Bill Murray has always kept the media and Hollywood at a distance. Besides, regularly losing roles because he doesn’t return phone calls, he also isn’t the most talkative interview. In the recent Esquire, writer Scott Raab found a trick to get him to talk: ask him about Del Close. Murray studied with Del back in Chicago and the man obviously had a huge impact on him. Murray explained:
He was incredibly gracious to your talent and always tried to further it. He got people to perform beyond their expectations. He really believed that anyone could do it if they were present and showed respect. There was a whole lot of respect… He taught lots and lots of people very effectively. He taught people to commit. Like: “Don’t walk out there with one hand in your pocket unless there’s somethin’ in there you’re going to bring out.” You gotta commit. You’ve gotta go out there and improvise and you’ve gotta be completely unafraid to die. You’ve got to be able to take a chance to die. And you have to die lots. You have to die all the time. You’re goin’ out there with just a whisper of an idea. The fear will make you clench up. That’s the fear of dying. When you start and the first few lines don’t grab and people are going like, “What’s this? I’m not laughing and I’m not interested,” then you just put your arms out like this and open way up and that allows your stuff to go out. Otherwise it’s just stuck inside you.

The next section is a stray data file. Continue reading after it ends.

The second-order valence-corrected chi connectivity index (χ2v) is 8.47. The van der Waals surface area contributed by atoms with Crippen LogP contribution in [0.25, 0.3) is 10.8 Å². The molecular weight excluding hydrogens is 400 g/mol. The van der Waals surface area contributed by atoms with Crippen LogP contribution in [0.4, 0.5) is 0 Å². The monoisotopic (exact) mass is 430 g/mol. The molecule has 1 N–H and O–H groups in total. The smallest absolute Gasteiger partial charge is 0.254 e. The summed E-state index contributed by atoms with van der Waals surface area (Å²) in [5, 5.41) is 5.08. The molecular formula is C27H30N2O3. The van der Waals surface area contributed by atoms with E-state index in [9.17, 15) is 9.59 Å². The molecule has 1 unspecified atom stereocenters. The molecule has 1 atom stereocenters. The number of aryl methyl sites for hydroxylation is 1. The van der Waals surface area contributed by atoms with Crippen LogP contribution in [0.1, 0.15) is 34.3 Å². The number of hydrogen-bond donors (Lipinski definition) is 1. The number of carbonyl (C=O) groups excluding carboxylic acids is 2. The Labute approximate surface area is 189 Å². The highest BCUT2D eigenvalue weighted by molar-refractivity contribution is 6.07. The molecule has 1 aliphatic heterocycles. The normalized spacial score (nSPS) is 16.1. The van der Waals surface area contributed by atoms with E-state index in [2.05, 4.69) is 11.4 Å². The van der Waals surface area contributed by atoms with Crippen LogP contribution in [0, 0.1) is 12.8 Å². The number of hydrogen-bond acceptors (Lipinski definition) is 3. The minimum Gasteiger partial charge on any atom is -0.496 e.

I met him at this Andy Garcia movie I did, The Lost City. Willis is there and he’d had a couple drinks. We’ve all had a few drinks. And he says, “I just want you to know …” I’m like, “Oh, fuck.” He says, “I used to work as a page at NBC, and my job was to refill the M&M bowls and the peanut bowls in the actors’ dressing room. And only you and Gilda ever treated me like a human being. You were nice to me.” And I thought, Whew, that’s good. I felt like, Shit, I did somethin’ right, you know?